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Bard's Tale IV Kickstarter Update #37: Modern Lore, Multiplatform Release, Michael Cranford

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Bard's Tale IV Kickstarter Update #37: Modern Lore, Multiplatform Release, Michael Cranford

Game News - posted by Infinitron on Sat 17 June 2017, 00:18:40

Tags: Brian Fargo; inXile Entertainment; Michael Cranford; Nathan Long; Paul Marzagalli; Rebecca Heineman; The Bard's Tale; The Bard's Tale II: The Destiny Knight; The Bard's Tale III: Thief of Fate; The Bard's Tale IV: Barrows Deep

The Bard's Tale IV was supposed to be at E3 this week, apparently represented by Techland, but other than this photo we didn't see or hear anything about it. I suspect something unusual may be going on here, but inXile aren't ready to talk about it yet in their new Kickstarter update. That's okay, because they have plenty of other things to say, starting with this curiously apologetic note from Brian Fargo about the style of the game's lore.

Hard to believe it's been nearly two years already since the game's Kickstarter campaign. I want you all to know that I'm very pleased with the way The Bard's Tale 4 is shaping up. The visuals are outstanding, the level design is strong, the puzzles are clever, and much of the personality and charm is starting to make it in. We've also worked out a deal to have someone very special provide input - you can find out about him at the end of the update. It's really coming together now and I can't wait to show you more.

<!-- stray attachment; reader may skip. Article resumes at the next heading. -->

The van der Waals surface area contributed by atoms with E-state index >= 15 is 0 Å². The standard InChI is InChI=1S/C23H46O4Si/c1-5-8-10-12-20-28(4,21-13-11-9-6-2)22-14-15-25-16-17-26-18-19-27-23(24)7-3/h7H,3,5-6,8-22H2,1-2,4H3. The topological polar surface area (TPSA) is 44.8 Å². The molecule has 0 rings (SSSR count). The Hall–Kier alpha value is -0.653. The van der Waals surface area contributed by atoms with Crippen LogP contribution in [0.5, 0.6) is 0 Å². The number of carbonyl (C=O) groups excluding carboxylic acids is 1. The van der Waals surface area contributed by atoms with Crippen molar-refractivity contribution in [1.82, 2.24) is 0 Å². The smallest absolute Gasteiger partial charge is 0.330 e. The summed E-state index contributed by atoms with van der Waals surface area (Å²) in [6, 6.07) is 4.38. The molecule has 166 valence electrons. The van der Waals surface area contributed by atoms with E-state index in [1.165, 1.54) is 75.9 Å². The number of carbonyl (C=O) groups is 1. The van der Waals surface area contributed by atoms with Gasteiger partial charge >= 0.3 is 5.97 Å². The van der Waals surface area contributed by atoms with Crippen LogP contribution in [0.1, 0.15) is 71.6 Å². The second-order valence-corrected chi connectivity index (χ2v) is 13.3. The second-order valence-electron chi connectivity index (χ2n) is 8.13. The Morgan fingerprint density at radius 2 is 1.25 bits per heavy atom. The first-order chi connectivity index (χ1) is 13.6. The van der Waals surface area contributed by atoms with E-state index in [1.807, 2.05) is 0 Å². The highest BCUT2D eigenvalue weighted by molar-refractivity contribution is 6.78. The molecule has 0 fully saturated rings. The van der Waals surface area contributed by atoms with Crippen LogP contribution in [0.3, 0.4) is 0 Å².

Games today demand a deeper lore and sense of world than back in the day. My goal is to broaden the Bard's Tale world without losing the key people, places, spells, bard songs, etc. When we created Bard’s Tale back in 1985 we were young and excitable...more interested in mapping dungeons and torturing our players with teleporters, brutal combats, spinners, and darkness areas, than we were in telling a coherent story. We threw everything except the kitchen sink into those games - Nazis, ninjas, zen masters, robots, vampires, lizard men. We weren't exactly concerned with it making sense. Why did Mangar trap Skara Brae in ice? Does anybody ever say?